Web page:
Jewish students with their teacher in Samarkand, Uzbekistan c. 1910.
Magen David Synagogue in Kolkata, India
A Yemeni sofer writing a torah in the 1930s
Judaism is practiced around the world. This is an 1889 siddur published in Hebrew and Marathi for use by the Bene Israel community
The 12th century Synagogue of Santa María la Blanca in Toledo, Spain was converted to a church shortly after anti-Jewish pogroms in 1391
Muslim women in the mellah of Essaouira
The bimah of the Ben Ezra Synagogue in Cairo, Egypt

Judaism's texts, traditions, and values strongly influenced later Abrahamic religions, including Christianity and Islam.

According to the Hebrew Bible, the United Monarchy was established under Saul and continued under King David and Solomon with its capital in Jerusalem.

The Kaaba at Masjid al-Haram in Mecca, Saudi Arabia, the holiest Islamic site

Islam

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Abrahamic monotheistic religion, centred primarily around the Quran, a religious text that is considered by Muslims to be the direct word of God (or Allah) as it was revealed to Muhammad, the main and final Islamic prophet.

Abrahamic monotheistic religion, centred primarily around the Quran, a religious text that is considered by Muslims to be the direct word of God (or Allah) as it was revealed to Muhammad, the main and final Islamic prophet.

The Kaaba at Masjid al-Haram in Mecca, Saudi Arabia, the holiest Islamic site
Muhammad receiving his first revelation from the angel Gabriel. From the manuscript Jami' al-Tawarikh by Rashid-al-Din Hamadani, 1307.
The first chapter of the Quran, Al-Fatiha (The Opening), is seven verses
A Persian miniature depicts Muhammad leading Abraham, Moses, Jesus and other prophets in prayer.
Silver coin of the Mughal Emperor Akbar, inscribed with the Shahadah
Muslim men prostrating in prayer, at the Umayyad Mosque, Damascus.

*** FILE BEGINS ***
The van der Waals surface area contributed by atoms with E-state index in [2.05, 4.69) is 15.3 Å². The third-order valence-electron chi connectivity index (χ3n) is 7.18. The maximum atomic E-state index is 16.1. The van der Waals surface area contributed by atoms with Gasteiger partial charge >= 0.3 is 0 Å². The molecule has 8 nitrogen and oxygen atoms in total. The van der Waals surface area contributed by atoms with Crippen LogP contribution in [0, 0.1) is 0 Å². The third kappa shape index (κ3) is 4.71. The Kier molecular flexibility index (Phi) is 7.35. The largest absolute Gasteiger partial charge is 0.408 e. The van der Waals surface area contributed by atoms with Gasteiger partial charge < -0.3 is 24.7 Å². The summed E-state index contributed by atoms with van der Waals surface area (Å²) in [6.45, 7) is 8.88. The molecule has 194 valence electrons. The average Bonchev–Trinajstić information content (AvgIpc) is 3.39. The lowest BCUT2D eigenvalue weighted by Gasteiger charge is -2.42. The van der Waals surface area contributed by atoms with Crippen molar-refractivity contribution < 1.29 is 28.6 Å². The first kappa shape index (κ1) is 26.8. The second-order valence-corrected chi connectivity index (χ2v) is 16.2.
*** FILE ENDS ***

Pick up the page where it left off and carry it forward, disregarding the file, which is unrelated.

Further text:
A fast-breaking feast, known as Iftar, is served traditionally with dates
Pilgrims at the Great Mosque of Mecca during the Hajj season
Muslim men reading the Quran
Portrait of the Mughal Emperor Akbar supplicating to God.
Rashidun and Umayyad expansion
Dome of the Rock built by caliph Abd al-Malik ibn Marwan; completed at the end of the Second Fitna
The eye, according to Hunain ibn Ishaq from a manuscript dated c. 1200
Ghazan Khan, 7th Ilkhanate ruler of the Mongol Empire, converts to Islam
Abdülmecid II was the last Caliph of Islam from the Ottoman dynasty.
World Muslim population by percentage (Pew Research Center, 2014).
The nine volumes of Sahih Al-Bukhari, one of the six Sunni hadith books
The Imam Hussein Shrine in Iraq is a holy site for Shia Muslims
An overview of the major sects and madhahib of Islam
The Whirling Dervishes, or Mevlevi Order by the tomb of Sufi-mystic Rumi
Islamic schools of law in the Muslim world
Crimean Tatar Muslim students (1856)
Islamic veils represent modesty
John of Damascus, under the Umayyad Caliphate, viewed Islamic doctrines as a hodgepodge from the Bible.
Great Mosque of Djenné, in the west African country of Mali
Dome in Po-i-Kalyan, Bukhara, Uzbekistan
14th century Great Mosque of Xi'an in China
16th century Menara Kudus Mosque in Indonesia showing Indian influence
The phrase Bismillah in an 18th-century Islamic calligraphy from the Ottoman region.
Geometric arabesque tiling on the underside of the dome of Hafiz Shirazi's tomb in Shiraz, Iran
Ulu mosque in Utrecht, Netherlands

It is the world's second-largest religion behind Christianity, with more than two billion followers, comprising around 25 percent of the global population.

The cities of Mecca, Medina, and Jerusalem are home to the three holiest sites in Islam, in descending order: Masjid al-Haram, Al-Masjid an-Nabawi, and Al-Aqsa Mosque.